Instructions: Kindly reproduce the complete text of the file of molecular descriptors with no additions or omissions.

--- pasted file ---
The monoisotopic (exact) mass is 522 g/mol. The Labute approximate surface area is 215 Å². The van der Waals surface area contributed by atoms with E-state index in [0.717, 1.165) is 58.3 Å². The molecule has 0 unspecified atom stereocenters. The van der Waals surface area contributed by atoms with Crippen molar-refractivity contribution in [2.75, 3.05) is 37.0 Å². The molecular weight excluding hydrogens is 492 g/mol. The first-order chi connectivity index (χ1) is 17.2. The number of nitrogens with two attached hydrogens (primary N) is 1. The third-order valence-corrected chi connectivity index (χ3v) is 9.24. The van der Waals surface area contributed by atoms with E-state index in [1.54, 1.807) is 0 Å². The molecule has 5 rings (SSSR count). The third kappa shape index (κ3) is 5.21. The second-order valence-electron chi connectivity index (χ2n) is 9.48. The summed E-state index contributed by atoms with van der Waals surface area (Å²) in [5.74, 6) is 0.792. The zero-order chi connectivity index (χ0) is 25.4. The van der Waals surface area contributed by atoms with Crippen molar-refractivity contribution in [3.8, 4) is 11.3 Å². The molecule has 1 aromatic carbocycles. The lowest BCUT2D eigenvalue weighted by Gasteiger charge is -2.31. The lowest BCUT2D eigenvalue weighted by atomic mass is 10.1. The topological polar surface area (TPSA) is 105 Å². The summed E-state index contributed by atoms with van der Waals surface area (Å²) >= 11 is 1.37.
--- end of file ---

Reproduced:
The monoisotopic (exact) mass is 522 g/mol. The Labute approximate surface area is 215 Å². The van der Waals surface area contributed by atoms with E-state index in [0.717, 1.165) is 58.3 Å². The molecule has 0 unspecified atom stereocenters. The van der Waals surface area contributed by atoms with Crippen molar-refractivity contribution in [2.75, 3.05) is 37.0 Å². The molecular weight excluding hydrogens is 492 g/mol. The first-order chi connectivity index (χ1) is 17.2. The number of nitrogens with two attached hydrogens (primary N) is 1. The third-order valence-corrected chi connectivity index (χ3v) is 9.24. The van der Waals surface area contributed by atoms with E-state index in [1.54, 1.807) is 0 Å². The molecule has 5 rings (SSSR count). The third kappa shape index (κ3) is 5.21. The second-order valence-electron chi connectivity index (χ2n) is 9.48. The summed E-state index contributed by atoms with van der Waals surface area (Å²) in [5.74, 6) is 0.792. The zero-order chi connectivity index (χ0) is 25.4. The van der Waals surface area contributed by atoms with Crippen molar-refractivity contribution in [3.8, 4) is 11.3 Å². The molecule has 1 aromatic carbocycles. The lowest BCUT2D eigenvalue weighted by Gasteiger charge is -2.31. The lowest BCUT2D eigenvalue weighted by atomic mass is 10.1. The topological polar surface area (TPSA) is 105 Å². The summed E-state index contributed by atoms with van der Waals surface area (Å²) >= 11 is 1.37.